For almost four decades, the Israeli-Syrian border has been Israel’s quietest border, a Jewish publication recently noted. Now, however, tensions are mounting rapidly and the prospect of a serious conflagration there is growing steadily.
“Bashar Assad vowed that Syria would retaliate against Israel for an airstrike on a weapons convoy in the Damascus area last month, which foreign news outlets attributed to the IDF,” reports Ynet News.
In my forthcoming novel, Damascus Countdown, Syria gets drawn in to a catastrophic war against Israel after a series of Israeli airstrikes against Iran’s nuclear facilities. Fortunately, that’s fiction and we’re not there yet. But the trendlines in the Middle East look ominous at the moment.
- Netanyahu is urging Israeli political leaders to unite and form a new, broad-based coalition government in light of the very serious threats posed by Iran and Syria.
- Iran is accelerating its efforts to enrich uranium — and make plutonium — to build nuclear warheads.
- Syria is imploding and Israeli officials are preparing for the possibility of hostilities on their northeastern border.
- After a five month hiatus, an Israeli preemptive strike is once again being contemplated in Jerusalem.
- President Obama is preparing for a possible trip to Israel and the Middle East to keep a war from happening.
- But in Damascus, the Syrian President is warning that despite the implosion of his country, he is considering turning his military’s focus on Israel.
- What’s more, Assad refuses to say what he is doing with his country’s stockpiles of chemical and biological weapons.
“Assad told the British newspaper Saturday night that Syria had always retaliated for Israeli actions, ‘but we retaliated in our own way, and only the Israelis know what we mean,'” reported Ynet. “In late January the Syrian army announced that ‘Israeli planes attacked a military research center in Damascus district.’ Other reports said the airstrike targeted a convoy carrying advanced SA-17 anti-aircraft missiles to Lebanon. A week later Defense Minister Ehud Barak said during a security conference in Munich, ‘What happened in Syria several days ago… that’s proof that when we say something we mean it. We say that we don’t think it should be allowed to bring advanced weapons systems into Lebanon.'”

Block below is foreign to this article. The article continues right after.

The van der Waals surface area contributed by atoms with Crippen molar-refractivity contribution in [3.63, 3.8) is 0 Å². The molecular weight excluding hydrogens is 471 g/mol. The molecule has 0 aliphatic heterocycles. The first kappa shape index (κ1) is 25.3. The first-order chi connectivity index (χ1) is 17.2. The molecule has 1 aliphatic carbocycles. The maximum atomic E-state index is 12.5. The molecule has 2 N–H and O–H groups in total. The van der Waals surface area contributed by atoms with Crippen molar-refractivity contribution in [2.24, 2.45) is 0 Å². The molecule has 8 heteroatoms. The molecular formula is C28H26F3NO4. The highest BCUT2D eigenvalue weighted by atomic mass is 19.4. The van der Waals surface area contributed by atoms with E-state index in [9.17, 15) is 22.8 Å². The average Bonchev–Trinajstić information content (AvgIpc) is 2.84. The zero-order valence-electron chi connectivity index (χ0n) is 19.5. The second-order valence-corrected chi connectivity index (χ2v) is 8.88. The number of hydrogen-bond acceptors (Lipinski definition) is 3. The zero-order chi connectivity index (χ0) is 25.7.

“During the interview, Assad refused to address reports that Syria was moving its chemical weapons stockpiles for fear they will be seized by rebel forces. He also denied reports that Russia, Hezbollah and Iran had sent soldiers to Syria, saying: ‘Russia has been very constructive, Iran has been very supportive and Hezbollah’s role is to defend Lebanon, not Syria. In the interview, the Syrian president warned of grave consequences if the West armed the rebels, directly or indirectly. ‘You know the crime is not only about the victim and the criminal but also the accomplice providing support, whether it is moral or logistical support,’ he said. ‘Syria lies at the fault line geographically, politically, socially and ideologically. So playing with this fault line will have serious repercussions all over the Middle East. Any intervention will not make things better. It will only make them worse. Europe and the United States and others are going to pay the price sooner or later with the instability in this region. They do not foresee it.'”
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